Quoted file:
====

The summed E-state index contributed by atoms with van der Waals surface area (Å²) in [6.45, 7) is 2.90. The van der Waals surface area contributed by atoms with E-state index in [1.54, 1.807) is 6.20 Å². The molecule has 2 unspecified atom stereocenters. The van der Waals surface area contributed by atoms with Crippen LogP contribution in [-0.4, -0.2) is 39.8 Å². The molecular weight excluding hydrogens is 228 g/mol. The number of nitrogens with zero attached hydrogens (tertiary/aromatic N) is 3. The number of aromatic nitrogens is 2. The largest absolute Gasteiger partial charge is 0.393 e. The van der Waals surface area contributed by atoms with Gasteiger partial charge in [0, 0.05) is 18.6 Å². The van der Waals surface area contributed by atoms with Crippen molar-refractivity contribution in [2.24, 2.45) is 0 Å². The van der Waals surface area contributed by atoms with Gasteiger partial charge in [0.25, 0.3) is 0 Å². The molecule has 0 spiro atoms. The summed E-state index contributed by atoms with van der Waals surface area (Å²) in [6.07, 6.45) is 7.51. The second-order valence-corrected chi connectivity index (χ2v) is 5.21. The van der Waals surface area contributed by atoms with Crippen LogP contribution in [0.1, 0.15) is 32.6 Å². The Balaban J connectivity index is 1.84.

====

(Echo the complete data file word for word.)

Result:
The summed E-state index contributed by atoms with van der Waals surface area (Å²) in [6.45, 7) is 2.90. The van der Waals surface area contributed by atoms with E-state index in [1.54, 1.807) is 6.20 Å². The molecule has 2 unspecified atom stereocenters. The van der Waals surface area contributed by atoms with Crippen LogP contribution in [-0.4, -0.2) is 39.8 Å². The molecular weight excluding hydrogens is 228 g/mol. The number of nitrogens with zero attached hydrogens (tertiary/aromatic N) is 3. The number of aromatic nitrogens is 2. The largest absolute Gasteiger partial charge is 0.393 e. The van der Waals surface area contributed by atoms with Gasteiger partial charge in [0, 0.05) is 18.6 Å². The van der Waals surface area contributed by atoms with Crippen molar-refractivity contribution in [2.24, 2.45) is 0 Å². The van der Waals surface area contributed by atoms with Gasteiger partial charge in [0.25, 0.3) is 0 Å². The molecule has 0 spiro atoms. The summed E-state index contributed by atoms with van der Waals surface area (Å²) in [6.07, 6.45) is 7.51. The second-order valence-corrected chi connectivity index (χ2v) is 5.21. The van der Waals surface area contributed by atoms with Crippen LogP contribution in [0.1, 0.15) is 32.6 Å². The Balaban J connectivity index is 1.84.